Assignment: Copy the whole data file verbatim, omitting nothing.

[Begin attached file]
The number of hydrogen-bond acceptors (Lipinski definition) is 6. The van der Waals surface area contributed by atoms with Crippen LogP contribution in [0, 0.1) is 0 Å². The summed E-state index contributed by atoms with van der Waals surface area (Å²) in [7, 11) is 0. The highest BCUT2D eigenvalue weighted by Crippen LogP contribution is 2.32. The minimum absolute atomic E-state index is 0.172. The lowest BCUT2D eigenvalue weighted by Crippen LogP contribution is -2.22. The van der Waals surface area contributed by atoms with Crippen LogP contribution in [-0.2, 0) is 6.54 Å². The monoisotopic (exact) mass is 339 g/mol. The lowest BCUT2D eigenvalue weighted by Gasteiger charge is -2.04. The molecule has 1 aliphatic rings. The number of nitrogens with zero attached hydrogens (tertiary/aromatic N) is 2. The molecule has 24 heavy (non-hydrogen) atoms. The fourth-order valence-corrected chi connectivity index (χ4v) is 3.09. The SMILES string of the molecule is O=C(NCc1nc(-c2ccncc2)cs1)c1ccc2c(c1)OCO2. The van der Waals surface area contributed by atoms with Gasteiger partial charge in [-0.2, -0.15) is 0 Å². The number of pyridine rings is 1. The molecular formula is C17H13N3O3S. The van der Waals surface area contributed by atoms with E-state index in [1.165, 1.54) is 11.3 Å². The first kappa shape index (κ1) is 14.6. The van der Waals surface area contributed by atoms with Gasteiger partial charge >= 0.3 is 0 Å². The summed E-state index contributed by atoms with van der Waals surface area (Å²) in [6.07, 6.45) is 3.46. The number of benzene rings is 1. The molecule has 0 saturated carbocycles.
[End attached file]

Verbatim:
The number of hydrogen-bond acceptors (Lipinski definition) is 6. The van der Waals surface area contributed by atoms with Crippen LogP contribution in [0, 0.1) is 0 Å². The summed E-state index contributed by atoms with van der Waals surface area (Å²) in [7, 11) is 0. The highest BCUT2D eigenvalue weighted by Crippen LogP contribution is 2.32. The minimum absolute atomic E-state index is 0.172. The lowest BCUT2D eigenvalue weighted by Crippen LogP contribution is -2.22. The van der Waals surface area contributed by atoms with Crippen LogP contribution in [-0.2, 0) is 6.54 Å². The monoisotopic (exact) mass is 339 g/mol. The lowest BCUT2D eigenvalue weighted by Gasteiger charge is -2.04. The molecule has 1 aliphatic rings. The number of nitrogens with zero attached hydrogens (tertiary/aromatic N) is 2. The molecule has 24 heavy (non-hydrogen) atoms. The fourth-order valence-corrected chi connectivity index (χ4v) is 3.09. The SMILES string of the molecule is O=C(NCc1nc(-c2ccncc2)cs1)c1ccc2c(c1)OCO2. The van der Waals surface area contributed by atoms with Gasteiger partial charge in [-0.2, -0.15) is 0 Å². The number of pyridine rings is 1. The molecular formula is C17H13N3O3S. The van der Waals surface area contributed by atoms with E-state index in [1.165, 1.54) is 11.3 Å². The first kappa shape index (κ1) is 14.6. The van der Waals surface area contributed by atoms with Gasteiger partial charge >= 0.3 is 0 Å². The summed E-state index contributed by atoms with van der Waals surface area (Å²) in [6.07, 6.45) is 3.46. The number of benzene rings is 1. The molecule has 0 saturated carbocycles.